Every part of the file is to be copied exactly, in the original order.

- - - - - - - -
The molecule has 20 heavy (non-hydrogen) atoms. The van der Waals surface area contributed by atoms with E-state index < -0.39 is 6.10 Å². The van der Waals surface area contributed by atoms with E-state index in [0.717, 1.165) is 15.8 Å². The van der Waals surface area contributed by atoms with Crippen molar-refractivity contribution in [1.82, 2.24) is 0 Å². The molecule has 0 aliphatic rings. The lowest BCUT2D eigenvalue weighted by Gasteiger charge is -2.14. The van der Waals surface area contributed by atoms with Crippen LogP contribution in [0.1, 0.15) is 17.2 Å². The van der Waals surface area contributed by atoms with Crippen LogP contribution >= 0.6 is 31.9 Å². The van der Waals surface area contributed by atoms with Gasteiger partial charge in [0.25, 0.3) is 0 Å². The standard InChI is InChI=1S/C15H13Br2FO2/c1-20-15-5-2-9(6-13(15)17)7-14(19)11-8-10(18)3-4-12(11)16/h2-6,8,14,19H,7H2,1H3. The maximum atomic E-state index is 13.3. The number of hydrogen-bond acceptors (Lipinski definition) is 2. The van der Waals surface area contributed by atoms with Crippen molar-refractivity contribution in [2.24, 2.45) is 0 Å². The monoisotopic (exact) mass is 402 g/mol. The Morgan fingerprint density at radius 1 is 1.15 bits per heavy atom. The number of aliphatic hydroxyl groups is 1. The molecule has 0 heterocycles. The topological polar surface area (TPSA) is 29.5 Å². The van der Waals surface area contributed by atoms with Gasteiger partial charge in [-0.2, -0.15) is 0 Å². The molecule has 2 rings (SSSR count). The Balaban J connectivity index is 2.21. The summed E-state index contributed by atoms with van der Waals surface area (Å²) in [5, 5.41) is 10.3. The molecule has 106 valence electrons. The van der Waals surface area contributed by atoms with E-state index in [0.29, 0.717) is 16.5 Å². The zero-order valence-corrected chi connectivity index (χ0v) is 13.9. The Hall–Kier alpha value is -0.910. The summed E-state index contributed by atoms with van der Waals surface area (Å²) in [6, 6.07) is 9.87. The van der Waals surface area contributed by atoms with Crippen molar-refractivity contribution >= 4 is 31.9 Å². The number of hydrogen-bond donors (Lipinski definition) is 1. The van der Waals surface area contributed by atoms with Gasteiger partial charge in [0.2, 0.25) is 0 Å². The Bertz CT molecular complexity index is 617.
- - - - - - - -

The molecule has 20 heavy (non-hydrogen) atoms. The van der Waals surface area contributed by atoms with E-state index < -0.39 is 6.10 Å². The van der Waals surface area contributed by atoms with E-state index in [0.717, 1.165) is 15.8 Å². The van der Waals surface area contributed by atoms with Crippen molar-refractivity contribution in [1.82, 2.24) is 0 Å². The molecule has 0 aliphatic rings. The lowest BCUT2D eigenvalue weighted by Gasteiger charge is -2.14. The van der Waals surface area contributed by atoms with Crippen LogP contribution in [0.1, 0.15) is 17.2 Å². The van der Waals surface area contributed by atoms with Crippen LogP contribution >= 0.6 is 31.9 Å². The van der Waals surface area contributed by atoms with Gasteiger partial charge in [0.25, 0.3) is 0 Å². The standard InChI is InChI=1S/C15H13Br2FO2/c1-20-15-5-2-9(6-13(15)17)7-14(19)11-8-10(18)3-4-12(11)16/h2-6,8,14,19H,7H2,1H3. The maximum atomic E-state index is 13.3. The number of hydrogen-bond acceptors (Lipinski definition) is 2. The van der Waals surface area contributed by atoms with Crippen molar-refractivity contribution in [2.24, 2.45) is 0 Å². The monoisotopic (exact) mass is 402 g/mol. The Morgan fingerprint density at radius 1 is 1.15 bits per heavy atom. The number of aliphatic hydroxyl groups is 1. The molecule has 0 heterocycles. The topological polar surface area (TPSA) is 29.5 Å². The van der Waals surface area contributed by atoms with Gasteiger partial charge in [-0.2, -0.15) is 0 Å². The molecule has 2 rings (SSSR count). The Balaban J connectivity index is 2.21. The summed E-state index contributed by atoms with van der Waals surface area (Å²) in [5, 5.41) is 10.3. The molecule has 106 valence electrons. The van der Waals surface area contributed by atoms with E-state index in [0.29, 0.717) is 16.5 Å². The zero-order valence-corrected chi connectivity index (χ0v) is 13.9. The Hall–Kier alpha value is -0.910. The summed E-state index contributed by atoms with van der Waals surface area (Å²) in [6, 6.07) is 9.87. The van der Waals surface area contributed by atoms with Crippen molar-refractivity contribution >= 4 is 31.9 Å². The number of hydrogen-bond donors (Lipinski definition) is 1. The van der Waals surface area contributed by atoms with Gasteiger partial charge in [0.2, 0.25) is 0 Å². The Bertz CT molecular complexity index is 617.